We considered the ad’s content was not excessively shocking for viewers who were 15 years old and above and therefore, it was unlikely to cause distress to them. However, we considered younger viewers were likely to be distressed by some of the scenes, most notably where the girl leapt towards the camera and had blood pouring out of her mouth.

The ad included a warning to state that it contained scenes of a disturbing nature and that viewer discretion was advised. Given this, we considered that Three needed to take steps to reduce the likelihood of the ad being served and shown to younger viewers (i.e. under 15s) when they were using YouTube.

We understood that the ad had been kept away from YouTube content which was suitable for children and videos with gaming content unless they were relevant to the target audience. However, we understood from Three that the ad was subject to inferred targeting, which meant it would have been served to YouTube users whose viewing history suggested they fitted within the intended demographic: over 18s, even if they were not signed into their account. We noted the intended audience and that targeting was based on the viewing histories of YouTube users. Nevertheless, we considered there was the possibility the ad could still be served to children.

By featuring the warning in the ad, we considered Three recognised it might cause distress to younger viewers. We considered also that there could, however, be a risk that younger viewers would continue to watch the ad regardless of the warning. Moreover, we considered the ad’s prolonged and heightened sense of suspense was likely to cause undue fear and distress to children. We concluded the combination of the ad’s content, and the possibility that the warning would be ignored, meant that ad (a) was likely to cause distress to those younger viewers who saw it. We acknowledged the steps Three had taken to reduce the likelihood of children seeing the ad and we recognised that it was unlikely that they could take steps to prevent all under 15s from seeing the ad. However, we understood that it would have been possible for Three to limit the targeting of the ad so that it was only served to YouTube users signed into accounts belonging to those who had declared themselves to be over the age of 15. In that respect, we considered applying that additional option would have further reduced the likelihood of children being served and watching the ad. While Three had taken steps to target the ad, we concluded nevertheless that it had not been targeted appropriately.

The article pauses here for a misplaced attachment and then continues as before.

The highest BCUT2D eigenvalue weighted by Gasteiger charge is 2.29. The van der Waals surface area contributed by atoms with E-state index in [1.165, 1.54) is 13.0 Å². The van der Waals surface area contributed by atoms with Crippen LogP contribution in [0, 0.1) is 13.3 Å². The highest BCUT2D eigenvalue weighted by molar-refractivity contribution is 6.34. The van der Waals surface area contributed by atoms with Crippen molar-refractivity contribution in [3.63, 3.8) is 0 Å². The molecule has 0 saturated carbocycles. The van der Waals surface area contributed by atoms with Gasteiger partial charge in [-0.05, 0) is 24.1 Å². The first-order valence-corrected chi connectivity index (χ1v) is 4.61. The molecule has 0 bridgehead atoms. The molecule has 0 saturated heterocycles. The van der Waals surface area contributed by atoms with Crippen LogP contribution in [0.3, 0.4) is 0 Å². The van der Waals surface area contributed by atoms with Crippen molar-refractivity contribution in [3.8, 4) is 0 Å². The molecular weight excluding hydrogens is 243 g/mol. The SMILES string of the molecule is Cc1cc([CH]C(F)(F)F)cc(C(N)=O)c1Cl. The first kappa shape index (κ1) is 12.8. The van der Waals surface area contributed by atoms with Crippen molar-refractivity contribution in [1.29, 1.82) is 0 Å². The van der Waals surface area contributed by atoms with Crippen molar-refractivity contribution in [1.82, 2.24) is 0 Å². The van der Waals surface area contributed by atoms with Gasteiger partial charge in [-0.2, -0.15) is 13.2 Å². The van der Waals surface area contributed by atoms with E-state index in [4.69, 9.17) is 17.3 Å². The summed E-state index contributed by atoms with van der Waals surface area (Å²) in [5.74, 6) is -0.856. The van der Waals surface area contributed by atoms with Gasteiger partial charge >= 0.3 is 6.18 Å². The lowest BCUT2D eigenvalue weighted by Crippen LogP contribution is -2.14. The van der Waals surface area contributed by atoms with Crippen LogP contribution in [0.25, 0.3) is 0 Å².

On this point, ad (a) breached CAP Code (Edition 12) rules  1.3 1.3 Marketing communications must be prepared with a sense of responsibility to consumers and to society.  (Social responsibility) and  4.2 4.2 Marketing communications must not cause fear or distress without justifiable reason; if it can be justified, the fear or distress should not be excessive. Marketers must not use a shocking claim or image merely to attract attention.  (Harm and offence).

2. Upheld

We understood the complainant’s 10-year-old child had become distressed by ad (a), having watched ad (b) and clicking through to ad (a. It was our understanding from Three that ad (b) could not be subjected to any means of targeting and was served to all YouTube users (regardless of whether or not they had signed into their account) on the day it appeared. Therefore, we understood that ad (a), which had been embedded at the end of ad (b), was also available to all YouTube users.